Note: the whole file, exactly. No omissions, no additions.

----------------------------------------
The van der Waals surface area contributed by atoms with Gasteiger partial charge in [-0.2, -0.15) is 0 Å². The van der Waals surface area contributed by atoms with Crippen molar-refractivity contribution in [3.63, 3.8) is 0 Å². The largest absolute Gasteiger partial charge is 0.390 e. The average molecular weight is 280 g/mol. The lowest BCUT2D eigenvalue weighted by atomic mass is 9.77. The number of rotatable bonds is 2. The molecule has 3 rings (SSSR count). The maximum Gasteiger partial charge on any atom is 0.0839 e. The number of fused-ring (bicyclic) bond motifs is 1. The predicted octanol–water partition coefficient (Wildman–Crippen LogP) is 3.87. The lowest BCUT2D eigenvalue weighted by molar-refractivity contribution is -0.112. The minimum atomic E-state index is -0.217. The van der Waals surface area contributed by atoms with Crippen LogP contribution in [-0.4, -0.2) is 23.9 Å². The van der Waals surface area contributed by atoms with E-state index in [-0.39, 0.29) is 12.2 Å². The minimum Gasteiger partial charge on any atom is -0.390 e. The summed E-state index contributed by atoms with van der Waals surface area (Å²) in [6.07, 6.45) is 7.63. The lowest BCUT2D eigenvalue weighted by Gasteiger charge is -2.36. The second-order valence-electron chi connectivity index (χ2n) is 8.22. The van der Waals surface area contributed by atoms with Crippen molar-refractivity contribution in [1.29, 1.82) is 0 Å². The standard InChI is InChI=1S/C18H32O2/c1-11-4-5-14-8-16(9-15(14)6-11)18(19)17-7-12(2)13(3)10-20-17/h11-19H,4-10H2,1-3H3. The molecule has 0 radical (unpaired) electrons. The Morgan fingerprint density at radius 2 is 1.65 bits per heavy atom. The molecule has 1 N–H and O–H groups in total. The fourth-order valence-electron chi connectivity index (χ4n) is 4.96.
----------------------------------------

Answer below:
The van der Waals surface area contributed by atoms with Gasteiger partial charge in [-0.2, -0.15) is 0 Å². The van der Waals surface area contributed by atoms with Crippen molar-refractivity contribution in [3.63, 3.8) is 0 Å². The largest absolute Gasteiger partial charge is 0.390 e. The average molecular weight is 280 g/mol. The lowest BCUT2D eigenvalue weighted by atomic mass is 9.77. The number of rotatable bonds is 2. The molecule has 3 rings (SSSR count). The maximum Gasteiger partial charge on any atom is 0.0839 e. The number of fused-ring (bicyclic) bond motifs is 1. The predicted octanol–water partition coefficient (Wildman–Crippen LogP) is 3.87. The lowest BCUT2D eigenvalue weighted by molar-refractivity contribution is -0.112. The minimum atomic E-state index is -0.217. The van der Waals surface area contributed by atoms with Crippen LogP contribution in [-0.4, -0.2) is 23.9 Å². The van der Waals surface area contributed by atoms with E-state index in [-0.39, 0.29) is 12.2 Å². The minimum Gasteiger partial charge on any atom is -0.390 e. The summed E-state index contributed by atoms with van der Waals surface area (Å²) in [6.07, 6.45) is 7.63. The lowest BCUT2D eigenvalue weighted by Gasteiger charge is -2.36. The second-order valence-electron chi connectivity index (χ2n) is 8.22. The van der Waals surface area contributed by atoms with Crippen molar-refractivity contribution in [1.29, 1.82) is 0 Å². The standard InChI is InChI=1S/C18H32O2/c1-11-4-5-14-8-16(9-15(14)6-11)18(19)17-7-12(2)13(3)10-20-17/h11-19H,4-10H2,1-3H3. The molecule has 0 radical (unpaired) electrons. The Morgan fingerprint density at radius 2 is 1.65 bits per heavy atom. The molecule has 1 N–H and O–H groups in total. The fourth-order valence-electron chi connectivity index (χ4n) is 4.96.